Waterman said he liked the use of headings and subheadings to break up key parts. It’s also helpful, he said, to reference within the body of the letter the attachments supporting the claim.
“It helps the adjustor quickly find information,” Waterman said. “And if the attorney takes the time to organize it neatly with tabs, it shows the attorney is serious about the claim.”
“I approach it as I would a legal brief, with short, simple sentences,” Moser said. “I want it to be readable and ensure that the point I’m trying to make is coming across, so the reader isn’t getting stumbled up on legalese, jargon or long clauses.”
DO be accurate and complete
It’s worse for a plaintiff if his or her counsel omits crucial, potentially damaging information then if the insurer discovers it on their own, Waterman said.
A missing medical record will be presumed to contain information that’s harmful to the case. Moreover, the attorney’s credibility is on the line.
“Your reputation will follow you,” Waterman said. “Adjustors talk to each other. They belong to associations and they move around from company to company. So if you lose credibility or gain a reputation of always being over the top or making unreasonable demands, that’s going to be carried with you.”
DO objectively humanize the plaintiff
Use concrete examples to describe the plaintiff’s character, Waterman said. Don’t call him or her a community leader, instead specify on which community-oriented boards they serve.
When describing the plaintiff’s pain, it’s preferable to explain how his or her life activities are affected. For example, if a back injury makes it difficult to sit for long periods of time, describe how that interfered with a recent business trip.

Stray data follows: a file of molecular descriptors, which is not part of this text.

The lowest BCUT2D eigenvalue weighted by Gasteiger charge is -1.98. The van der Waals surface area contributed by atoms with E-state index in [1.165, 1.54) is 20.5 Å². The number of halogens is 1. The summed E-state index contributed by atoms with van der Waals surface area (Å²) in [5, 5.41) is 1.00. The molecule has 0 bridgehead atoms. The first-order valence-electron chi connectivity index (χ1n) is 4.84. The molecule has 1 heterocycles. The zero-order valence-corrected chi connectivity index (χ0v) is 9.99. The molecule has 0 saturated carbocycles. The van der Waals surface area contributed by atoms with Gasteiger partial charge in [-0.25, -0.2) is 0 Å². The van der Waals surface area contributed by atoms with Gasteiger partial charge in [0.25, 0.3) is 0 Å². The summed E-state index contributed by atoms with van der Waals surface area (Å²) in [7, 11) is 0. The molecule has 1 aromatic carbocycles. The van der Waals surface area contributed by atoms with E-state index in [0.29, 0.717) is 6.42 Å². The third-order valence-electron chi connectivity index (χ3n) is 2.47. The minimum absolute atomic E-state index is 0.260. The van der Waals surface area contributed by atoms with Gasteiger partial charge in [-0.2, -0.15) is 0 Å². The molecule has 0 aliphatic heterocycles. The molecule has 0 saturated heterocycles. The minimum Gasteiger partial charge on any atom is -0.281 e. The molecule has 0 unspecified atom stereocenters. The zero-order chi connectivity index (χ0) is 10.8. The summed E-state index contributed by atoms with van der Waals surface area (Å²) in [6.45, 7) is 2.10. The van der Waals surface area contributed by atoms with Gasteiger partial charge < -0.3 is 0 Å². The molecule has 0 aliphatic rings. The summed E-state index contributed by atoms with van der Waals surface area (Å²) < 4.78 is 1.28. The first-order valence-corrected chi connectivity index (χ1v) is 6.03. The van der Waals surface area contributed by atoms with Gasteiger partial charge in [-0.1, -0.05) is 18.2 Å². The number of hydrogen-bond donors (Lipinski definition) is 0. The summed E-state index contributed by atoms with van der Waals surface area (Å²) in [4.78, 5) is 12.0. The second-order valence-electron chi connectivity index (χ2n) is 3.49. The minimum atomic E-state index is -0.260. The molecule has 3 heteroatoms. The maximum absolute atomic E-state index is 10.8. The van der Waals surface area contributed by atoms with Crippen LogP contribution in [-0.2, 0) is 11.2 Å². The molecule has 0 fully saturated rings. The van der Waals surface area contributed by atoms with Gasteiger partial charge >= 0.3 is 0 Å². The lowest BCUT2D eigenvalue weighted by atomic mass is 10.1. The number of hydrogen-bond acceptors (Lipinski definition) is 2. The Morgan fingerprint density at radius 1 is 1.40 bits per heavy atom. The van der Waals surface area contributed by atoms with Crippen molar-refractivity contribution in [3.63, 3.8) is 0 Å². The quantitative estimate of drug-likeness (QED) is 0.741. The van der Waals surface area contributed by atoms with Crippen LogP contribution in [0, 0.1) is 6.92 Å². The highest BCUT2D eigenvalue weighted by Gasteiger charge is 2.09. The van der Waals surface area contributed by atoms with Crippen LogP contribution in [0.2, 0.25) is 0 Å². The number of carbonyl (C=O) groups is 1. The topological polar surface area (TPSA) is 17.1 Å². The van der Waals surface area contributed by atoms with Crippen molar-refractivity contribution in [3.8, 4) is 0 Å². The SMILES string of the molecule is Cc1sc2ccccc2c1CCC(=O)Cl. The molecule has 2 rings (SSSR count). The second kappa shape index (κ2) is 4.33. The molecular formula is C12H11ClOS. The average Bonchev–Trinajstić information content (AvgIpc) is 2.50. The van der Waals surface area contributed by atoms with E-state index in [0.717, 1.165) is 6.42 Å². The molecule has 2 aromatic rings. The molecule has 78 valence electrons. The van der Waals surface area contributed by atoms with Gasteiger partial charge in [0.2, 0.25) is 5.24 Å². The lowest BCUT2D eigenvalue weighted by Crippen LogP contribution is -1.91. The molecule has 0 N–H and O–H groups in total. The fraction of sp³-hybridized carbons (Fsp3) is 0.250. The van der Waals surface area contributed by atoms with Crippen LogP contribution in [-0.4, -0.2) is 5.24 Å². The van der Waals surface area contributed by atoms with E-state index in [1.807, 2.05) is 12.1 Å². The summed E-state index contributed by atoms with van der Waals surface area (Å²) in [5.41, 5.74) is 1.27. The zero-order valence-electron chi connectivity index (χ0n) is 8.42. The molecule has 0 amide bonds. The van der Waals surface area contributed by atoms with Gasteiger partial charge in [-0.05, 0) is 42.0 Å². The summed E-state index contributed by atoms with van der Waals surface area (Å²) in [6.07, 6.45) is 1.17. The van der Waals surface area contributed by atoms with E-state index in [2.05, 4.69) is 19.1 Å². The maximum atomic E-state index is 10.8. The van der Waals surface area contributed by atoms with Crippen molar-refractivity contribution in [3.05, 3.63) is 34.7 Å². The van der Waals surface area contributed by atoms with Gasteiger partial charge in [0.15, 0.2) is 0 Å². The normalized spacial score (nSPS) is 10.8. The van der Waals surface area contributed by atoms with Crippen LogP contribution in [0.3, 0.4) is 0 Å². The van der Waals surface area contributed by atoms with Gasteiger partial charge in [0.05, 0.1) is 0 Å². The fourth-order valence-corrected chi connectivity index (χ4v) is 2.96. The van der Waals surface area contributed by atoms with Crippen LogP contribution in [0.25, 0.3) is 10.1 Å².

Along these lines, Riley said, avoid using the numbers scale to quantify pain because even that is subjective and it’s especially ineffective if the reader never has experienced chronic pain. Rather, tell what a plaintiff must do to address the pain — list the medications, both prescription and over-the-counter; or describe the exercises that he or she does to alleviate pain.
DON’T threaten with your deadline
Sometimes adjustors are so busy and/or they have to get authority to respond, so they might not reply within 30 days, which is the customary timeframe. Waterman said it was OK to ask for a response within 30 days, but you don’t need to spell it out that the case will be filed if you don’t hear anything by then.
Rather, calendar it for 30 days out, make a call at that time if there’s no response and then let them know that you plan to file if the follow-up call doesn’t yield any movement.
It increasingly is common to put cases into suit, however, Riley said. Whereas he used to file about a quarter of his cases, now it’s 75 percent or more, he estimated.
“So maybe the demand letter isn’t as critical as it used to be, but it isn’t unimportant,” he said. “Just the other day I settled a case for a lot more money than I thought they’d pay and I think in part it’s because the demand letter was well-put together.”